teflon tape is used by plumbers because it reduces friction during the tightening of tapered threaded fittings, known as NPT thread. Friction while tightening pipes can cause problems at the other end of the pipe and cause you to stop tightening before a seal is made with the threads. There is nothing particularly watertight about teflon tape. In fact, electrical tape would be better because it has adhesive to make a real seal. There are tapes out there made for RF engineers who put connectors on cables outdoors, and these tapes contain a gooey adhesive which really oozes out and makes a seal. This could be important because proper cement uses a metal corrosion chemistry to harden. blah blah blah i like the idea of USB dead drops.
<p>personally I would just hot glue the whole thing</p>
Teflon tape and paste is water/airtight, I have built multiple air cannons, and other things with pipe fittings and whenever I forget to put tape on the threads the thing will leak, the Teflon tape is a nice cheap, and thin way to do this, it also kinda streches around the drive more closely.
Years ago when I did electrical work we used a 3M product (can't remember the name, but can ask about), that is used to protect and seal up BUGS that is the giant ubolts that we use to splice big wire in a box or trough, each piece roughly the size of a pepperoni would be stripped bolted then given 1 pad or a piece then wrapped in electrical tape. They take years to dry up,(if ever). They are kinda like black gummy bears that stick to themselves and are stretched out then pulled tight. They have an outer layer of electricians tape and if done perfectly need no outer covering, and are water tight. they are not cheap but you can cut them up and a mem sticks are so small you could do a number of them from 1 piece.
Thanks for pointing this out.<br>Although moisture in a sealed concrete wall is probably not too big of an issue, Teflon tape is probably about as effective as tissue paper, like jerkey said, it is not at all designed to seal water. Specialty RF seal tape is probably the best way to go with this. One brand of tape is Coax-Seal ( Not a plug or testimonial but just to make it easy to search for, had to go Google diving for a bit to get the right set of search terms). It says tape, but a more accurate description would be a strip of road tar mixed with silly putty. After a couple of days, the individual wraps sort of &quot;melt&quot; together creating a more or less perfect seal, the only thing that damages the seal is direct sunlight, so inside a wall, this could realistically outlive the data retention of the flash chips. At about 2 dollars a roll, you'd probably have enough for 4 or 5 drops, and if you are putting drives in walls, extra 0.50$ a piece isn't significant. <br><br>Other thoughts on waterproofing the connection:<br><br>-Is there anything other than a few dollars stopping the Dropper from getting a female-female adapter so the jack is of the female type? It could be mounted flush to the wall reducing the chance of accidental damage or direct weather. As well as male-male USB cables are more common for any given random user to have.<br><br><br>-Force a glob of dielectric grease directly into the female connector (stole this one from a friend who does quite a bit of DIY car maintenance). Everything is totally sealed until a mating connector is pushed into the port. Each of the pins shear the grease out of the way and the contacts....well... contact each other. When the cable is removed, the grease smears out and re-coats any open surface.<br><br>*note*<br>Sorry, but the preview isn't working right for me. Please forgive the half dozen edits this will probably need to get the formatting right.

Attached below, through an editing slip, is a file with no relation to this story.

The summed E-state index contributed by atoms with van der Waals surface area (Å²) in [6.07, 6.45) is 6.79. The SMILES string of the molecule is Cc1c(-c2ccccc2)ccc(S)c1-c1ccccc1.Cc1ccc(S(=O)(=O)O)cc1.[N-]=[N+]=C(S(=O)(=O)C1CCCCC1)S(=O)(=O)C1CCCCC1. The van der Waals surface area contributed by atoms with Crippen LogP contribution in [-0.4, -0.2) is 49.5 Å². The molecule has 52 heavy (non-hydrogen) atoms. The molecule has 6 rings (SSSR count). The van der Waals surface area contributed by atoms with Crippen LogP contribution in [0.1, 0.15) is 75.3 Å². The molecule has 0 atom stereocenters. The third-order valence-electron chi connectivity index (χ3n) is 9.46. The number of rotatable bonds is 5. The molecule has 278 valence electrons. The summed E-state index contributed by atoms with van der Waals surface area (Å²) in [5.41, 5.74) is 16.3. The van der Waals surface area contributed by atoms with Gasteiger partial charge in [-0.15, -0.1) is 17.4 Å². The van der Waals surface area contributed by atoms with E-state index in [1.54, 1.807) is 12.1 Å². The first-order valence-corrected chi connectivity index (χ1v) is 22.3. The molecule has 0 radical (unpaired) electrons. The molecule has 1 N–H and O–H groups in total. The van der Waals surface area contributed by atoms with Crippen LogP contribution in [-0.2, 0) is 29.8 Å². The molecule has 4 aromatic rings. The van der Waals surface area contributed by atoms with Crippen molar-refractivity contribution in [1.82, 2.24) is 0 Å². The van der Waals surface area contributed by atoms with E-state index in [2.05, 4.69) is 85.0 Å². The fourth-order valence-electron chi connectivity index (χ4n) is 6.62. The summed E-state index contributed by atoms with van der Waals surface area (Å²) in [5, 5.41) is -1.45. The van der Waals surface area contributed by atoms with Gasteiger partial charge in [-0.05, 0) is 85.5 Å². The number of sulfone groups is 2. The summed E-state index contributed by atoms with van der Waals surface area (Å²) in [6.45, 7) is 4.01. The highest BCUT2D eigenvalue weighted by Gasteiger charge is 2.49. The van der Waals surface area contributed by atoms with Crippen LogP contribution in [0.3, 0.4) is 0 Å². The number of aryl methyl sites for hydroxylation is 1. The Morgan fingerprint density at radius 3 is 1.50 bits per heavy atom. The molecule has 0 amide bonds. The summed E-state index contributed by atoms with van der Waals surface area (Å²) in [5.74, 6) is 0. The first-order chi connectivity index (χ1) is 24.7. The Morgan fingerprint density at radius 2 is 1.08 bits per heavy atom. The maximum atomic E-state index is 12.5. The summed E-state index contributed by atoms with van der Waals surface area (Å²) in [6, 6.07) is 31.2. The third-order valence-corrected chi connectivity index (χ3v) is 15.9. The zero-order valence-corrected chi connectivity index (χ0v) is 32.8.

another note on that Coax-seal (im a ham radio opp and never knew what it was named) if you put a layer of electric tape and then the seal it makes it so you can take it off if you dont you will NEVER get it all off, the way we do it for ant. connections is to layer it like so<br><br>tape -- seal -- tape<br><br>i have found that the seal will run in the sun if you dont put the outer layer of tape<br><br>BTW very interesting idea
<p>Gotta get my mouth on some of them cocksickles.</p>
IDEA!!! if you really wanted to only share files between friends or people in the know, and at the same time avoid viruses (maybe) is to use TrueCrypt or some other encryption to make an encrypted file or even hidden encrypted file for the flashdrive and put everything on that.

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Bio: I'm a full stack web developer focusing on security and privacy.